That functionality is now believed to encompass many more pathways and processes that are central to HDL’s cardioprotective attributes. The particles carry a multitude of surface proteins thought to have anti-inflammatory, anti-coagulant and anti-oxidant properties, while HDL could also be involved in immunological responses.
For example, certain proteins associated with small HDL particles seem to be closely correlated with the rate of LDL oxidation. This is important because for many years it has been believed that LDL particles only deposit cholesterol on the artery wall when they have been oxidised.
“HDL could be playing an important role in protecting against LDL oxidation,” Professor Armitage says.
Meanwhile, it is suspected that certain states of inflammation, which are known to contribute to vascular disease, might cause HDL to lose its functionality.
“There are certain conditions – such as high oxidative stress or response to surgery – when the body tries to protect itself. These effects can cause the HDL to become less functional, it stops being able to remove cholesterol and becomes pro-inflammatory,” says Roger Newton, one of the developers of Lipitor and founder of Esperion, a company that has been researching therapeutic HDL agents for almost 15 years.
How to measure?
Advances in proteomics and lipidomics are helping researchers to better understand the HDL particle and the processes it influences. Taking advantage of this knowledge from a therapeutic perspective is another matter, because although HDL functionality is now accepted as important, ways to measure it are lacking.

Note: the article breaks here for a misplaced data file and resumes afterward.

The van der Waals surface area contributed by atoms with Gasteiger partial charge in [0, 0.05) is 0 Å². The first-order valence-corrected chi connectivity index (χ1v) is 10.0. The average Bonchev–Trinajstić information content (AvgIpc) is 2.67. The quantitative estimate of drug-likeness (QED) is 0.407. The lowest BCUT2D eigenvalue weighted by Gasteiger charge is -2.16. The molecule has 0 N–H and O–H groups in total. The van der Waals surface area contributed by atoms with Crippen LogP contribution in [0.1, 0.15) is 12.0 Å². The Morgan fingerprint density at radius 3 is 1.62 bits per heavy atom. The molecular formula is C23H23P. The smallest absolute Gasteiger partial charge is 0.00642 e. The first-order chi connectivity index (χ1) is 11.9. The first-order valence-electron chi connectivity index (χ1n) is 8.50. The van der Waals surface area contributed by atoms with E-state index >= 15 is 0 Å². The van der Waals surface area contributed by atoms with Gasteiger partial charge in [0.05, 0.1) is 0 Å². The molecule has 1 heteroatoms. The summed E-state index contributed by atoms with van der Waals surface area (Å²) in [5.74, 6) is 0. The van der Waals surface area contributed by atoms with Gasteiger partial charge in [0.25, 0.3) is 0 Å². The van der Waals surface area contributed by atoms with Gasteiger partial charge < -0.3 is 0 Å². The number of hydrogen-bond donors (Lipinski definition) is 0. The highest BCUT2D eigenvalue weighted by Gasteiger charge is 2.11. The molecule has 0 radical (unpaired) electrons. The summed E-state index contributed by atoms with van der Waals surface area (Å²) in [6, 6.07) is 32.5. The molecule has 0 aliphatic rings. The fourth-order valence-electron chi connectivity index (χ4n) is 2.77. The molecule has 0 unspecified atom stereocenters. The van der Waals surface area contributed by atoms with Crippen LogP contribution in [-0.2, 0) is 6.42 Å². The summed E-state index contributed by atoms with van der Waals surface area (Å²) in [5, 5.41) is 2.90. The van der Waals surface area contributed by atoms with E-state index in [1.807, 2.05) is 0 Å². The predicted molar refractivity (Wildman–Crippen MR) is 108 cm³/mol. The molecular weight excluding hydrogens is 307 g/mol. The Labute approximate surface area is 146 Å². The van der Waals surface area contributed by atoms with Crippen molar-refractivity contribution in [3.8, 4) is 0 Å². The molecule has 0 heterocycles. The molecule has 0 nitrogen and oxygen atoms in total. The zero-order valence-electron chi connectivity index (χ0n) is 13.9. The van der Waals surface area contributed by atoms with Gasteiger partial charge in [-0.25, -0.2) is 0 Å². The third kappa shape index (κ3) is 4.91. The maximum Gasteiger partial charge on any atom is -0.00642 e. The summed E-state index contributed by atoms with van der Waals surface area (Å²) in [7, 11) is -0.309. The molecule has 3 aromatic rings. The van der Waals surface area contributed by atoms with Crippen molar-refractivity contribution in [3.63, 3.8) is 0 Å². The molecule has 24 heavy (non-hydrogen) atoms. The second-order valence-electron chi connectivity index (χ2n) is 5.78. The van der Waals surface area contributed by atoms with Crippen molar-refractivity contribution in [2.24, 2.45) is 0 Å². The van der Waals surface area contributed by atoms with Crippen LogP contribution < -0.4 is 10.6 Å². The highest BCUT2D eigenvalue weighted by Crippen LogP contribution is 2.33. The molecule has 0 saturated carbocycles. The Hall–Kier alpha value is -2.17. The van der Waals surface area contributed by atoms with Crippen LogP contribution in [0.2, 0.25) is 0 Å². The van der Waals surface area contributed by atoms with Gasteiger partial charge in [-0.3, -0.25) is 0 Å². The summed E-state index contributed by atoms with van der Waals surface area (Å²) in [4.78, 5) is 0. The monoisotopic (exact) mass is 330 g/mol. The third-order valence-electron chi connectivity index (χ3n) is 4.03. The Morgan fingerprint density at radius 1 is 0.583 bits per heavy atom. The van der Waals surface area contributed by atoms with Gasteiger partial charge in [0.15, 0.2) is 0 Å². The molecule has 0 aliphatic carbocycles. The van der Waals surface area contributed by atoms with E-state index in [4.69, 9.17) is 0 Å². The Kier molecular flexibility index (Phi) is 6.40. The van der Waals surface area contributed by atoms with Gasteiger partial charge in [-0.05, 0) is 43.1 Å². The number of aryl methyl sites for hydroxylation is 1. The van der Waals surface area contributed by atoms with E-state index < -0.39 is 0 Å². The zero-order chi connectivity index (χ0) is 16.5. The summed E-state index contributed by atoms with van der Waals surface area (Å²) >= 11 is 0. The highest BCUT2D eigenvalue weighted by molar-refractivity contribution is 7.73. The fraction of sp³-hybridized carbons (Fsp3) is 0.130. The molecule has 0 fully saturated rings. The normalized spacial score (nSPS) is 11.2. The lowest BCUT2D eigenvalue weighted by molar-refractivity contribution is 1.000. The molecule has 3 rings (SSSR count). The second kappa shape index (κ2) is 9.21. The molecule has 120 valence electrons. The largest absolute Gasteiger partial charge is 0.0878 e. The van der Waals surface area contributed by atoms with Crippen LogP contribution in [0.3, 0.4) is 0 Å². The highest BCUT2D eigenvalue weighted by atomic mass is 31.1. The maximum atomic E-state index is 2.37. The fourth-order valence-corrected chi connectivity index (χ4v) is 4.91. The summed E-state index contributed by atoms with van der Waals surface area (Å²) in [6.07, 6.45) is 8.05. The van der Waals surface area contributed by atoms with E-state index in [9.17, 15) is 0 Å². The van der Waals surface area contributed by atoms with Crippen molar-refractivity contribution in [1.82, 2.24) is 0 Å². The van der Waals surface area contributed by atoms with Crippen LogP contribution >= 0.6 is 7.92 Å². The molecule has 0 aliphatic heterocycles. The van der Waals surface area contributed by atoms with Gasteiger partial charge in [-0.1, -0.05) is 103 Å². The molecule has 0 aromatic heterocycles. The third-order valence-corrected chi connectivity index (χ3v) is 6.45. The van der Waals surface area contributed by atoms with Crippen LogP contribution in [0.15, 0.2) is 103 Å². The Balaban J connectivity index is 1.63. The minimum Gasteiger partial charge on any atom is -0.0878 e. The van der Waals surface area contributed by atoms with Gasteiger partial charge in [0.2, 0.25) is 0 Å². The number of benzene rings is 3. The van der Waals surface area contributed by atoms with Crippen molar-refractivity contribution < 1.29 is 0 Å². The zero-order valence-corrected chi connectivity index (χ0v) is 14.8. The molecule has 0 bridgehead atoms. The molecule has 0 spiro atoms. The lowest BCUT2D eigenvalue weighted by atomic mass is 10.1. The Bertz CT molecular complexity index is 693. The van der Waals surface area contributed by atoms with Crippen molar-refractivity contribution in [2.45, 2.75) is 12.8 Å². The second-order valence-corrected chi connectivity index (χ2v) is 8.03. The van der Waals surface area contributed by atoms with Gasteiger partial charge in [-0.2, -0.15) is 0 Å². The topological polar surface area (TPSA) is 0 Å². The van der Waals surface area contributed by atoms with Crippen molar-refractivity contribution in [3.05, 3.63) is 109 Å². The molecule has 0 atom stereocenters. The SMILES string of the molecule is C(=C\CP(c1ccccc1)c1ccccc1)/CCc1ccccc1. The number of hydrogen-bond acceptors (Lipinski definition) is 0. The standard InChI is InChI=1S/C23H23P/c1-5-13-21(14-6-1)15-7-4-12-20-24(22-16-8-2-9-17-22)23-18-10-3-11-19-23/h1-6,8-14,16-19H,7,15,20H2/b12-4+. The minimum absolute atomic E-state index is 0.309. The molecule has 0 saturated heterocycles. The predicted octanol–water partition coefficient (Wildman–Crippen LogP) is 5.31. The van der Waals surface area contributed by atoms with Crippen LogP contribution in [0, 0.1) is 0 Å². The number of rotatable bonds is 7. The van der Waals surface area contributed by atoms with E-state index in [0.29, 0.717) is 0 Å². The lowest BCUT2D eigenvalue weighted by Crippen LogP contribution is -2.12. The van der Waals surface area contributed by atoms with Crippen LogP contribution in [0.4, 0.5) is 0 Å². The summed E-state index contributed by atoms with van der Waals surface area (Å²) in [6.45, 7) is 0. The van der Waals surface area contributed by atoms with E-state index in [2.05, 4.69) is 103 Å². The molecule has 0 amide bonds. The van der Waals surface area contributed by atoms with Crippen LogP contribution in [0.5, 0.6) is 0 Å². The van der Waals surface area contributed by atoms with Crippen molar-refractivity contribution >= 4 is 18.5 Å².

“The major challenge has been to find the right tools, but we are getting there,” says Stephen Nicholls, a cardiovascular specialist with the Cleveland Clinic.
He points to a study published in the New England Journal of Medicine earlier this year conducted in patients coming into hospital for an angiogram. From blood samples, they measured a patient’s ability to promote cholesterol efflux – the removal of cholesterol from macrophages and a major function of HDL.
“They were able to show a relationship whereby those patients who were the most effective at promoting cholesterol efflux were least likely to have coronary disease on their angiogram. That relationship was stronger than HDL levels.
“That lends some support to the concept that we can be measuring functionality,” Dr Nicholls says.
Other techniques are being developed, but these are far from being used in daily practise. But it is becoming increasingly clear that a simple measure of the quantity of HDL in the blood is a poor indicator of a patient’s cardiovascular risk.
“A static measurement of a dynamic process is exactly that,” says Esperion’s Mr Newton. “Just because you have HDL that’s increased by 31% it doesn’t necessarily mean you are increasing reverse cholesterol transport. There are some conditions where you will have only smaller changes in HDL but the flux through the system is faster.”
How HDL functions, what its functions are and how they are relevant to a person's health are questions still not understood. However, faith that these cardioprotective particles can be harnessed to prevent heart attacks and strokes continues to spur research.
Esperion for example is trying to develop a version of apo-A1, the HDL precursor protein, that is resistant to oxidative stress and will not lose its function.